Preheat oven to 425°F.
Turn the dough out onto a floured surface, divide in half and shape into 2 oblong loaves about a foot long each. The bread can also be shaped into a ring.
Put the loaves on cookie sheets sprinkled with cornmeal. Cover and let rise again for 40 minutes. Loaves will double in width.
In a small dish, beat the egg yolk with 1 tablespoon of water. Make 3 slits in the top of the risen bread, a quarter of an inch deep. Brush with the egg wash and put the cookie sheets in the oven.
Bake for 10 minutes at 425°F Then lower the heat to 400 degrees F and bake for an additional 30-35 minutes, until golden and baked through.
Lagane E Cicciari
Lagane is a flat, wide, fettuccine-like fresh pasta
2 cups all-purpose flour
Dash of salt
1/2 cup of water
Add the salt to the flour and mix well.
Slowly add the water and knead the dough for about 10 minutes.
Form the dough into a ball, cover it loosely with plastic wrap and let it rest for at least 30 minutes.
Roll the dough on a floured surface, using a rolling-pin to form a circle about 1/4 inch thick.
Continue to roll and thin the pasta. (Cutting the circle in half will make it easier to handle.)
Roll the dough to form a long log
With a sharp knife, cut the roll into 1/4 inch strips.
Unroll the strips and lay them on a clean, flat surface.
Cook as directed below.
2 large garlic cloves, finely chopped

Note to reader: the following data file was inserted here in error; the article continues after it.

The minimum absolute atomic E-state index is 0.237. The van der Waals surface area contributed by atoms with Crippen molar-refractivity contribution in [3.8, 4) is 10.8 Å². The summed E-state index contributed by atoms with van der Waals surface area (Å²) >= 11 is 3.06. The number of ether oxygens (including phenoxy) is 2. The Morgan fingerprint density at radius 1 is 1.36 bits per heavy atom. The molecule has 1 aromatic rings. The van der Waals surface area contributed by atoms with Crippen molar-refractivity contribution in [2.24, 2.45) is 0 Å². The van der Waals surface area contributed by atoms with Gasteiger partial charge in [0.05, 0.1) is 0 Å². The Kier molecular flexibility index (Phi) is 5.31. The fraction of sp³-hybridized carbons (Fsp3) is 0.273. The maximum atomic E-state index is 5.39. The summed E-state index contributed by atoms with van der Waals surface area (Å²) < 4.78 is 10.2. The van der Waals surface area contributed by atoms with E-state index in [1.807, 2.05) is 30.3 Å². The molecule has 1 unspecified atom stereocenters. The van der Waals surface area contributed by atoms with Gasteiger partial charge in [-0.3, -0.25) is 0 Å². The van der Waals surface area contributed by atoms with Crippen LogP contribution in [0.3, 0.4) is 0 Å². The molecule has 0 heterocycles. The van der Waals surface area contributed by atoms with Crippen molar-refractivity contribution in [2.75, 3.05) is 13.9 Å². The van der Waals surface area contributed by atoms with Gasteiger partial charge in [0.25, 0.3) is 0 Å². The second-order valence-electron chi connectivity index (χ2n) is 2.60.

2 tablespoons extra-virgin olive oil
1/4 teaspoon red pepper flakes
2 tablespoons fresh rosemary leaves, coarsely chopped
One 15 ounce can chickpeas, undrained
One 14 oz can chopped Italian tomatoes, undrained
8 ounces lagane (recipe above) or broken lasagna noodles
In a small saucepan, combine the garlic, oil, red pepper flakes and rosemary.
Over low heat, cook the garlic until it begins to brown.
Add the chickpeas with all of their liquid and the tomatoes.
Simmer gently, uncovered, for 5 minutes.
Boil the pasta in at least 3 quarts of water with 1 heaping tablespoon of salt for 2-3 minutes if fresh pasta or longer for dried.
Just before the pasta is done, remove about half the chickpeas to a bowl and mash them with a potato masher or with an immersion blender. Return the mashed chickpeas to the sauce
When the pasta is done. Reserve 1 cup of the pasta cooking water and then drain the pasta.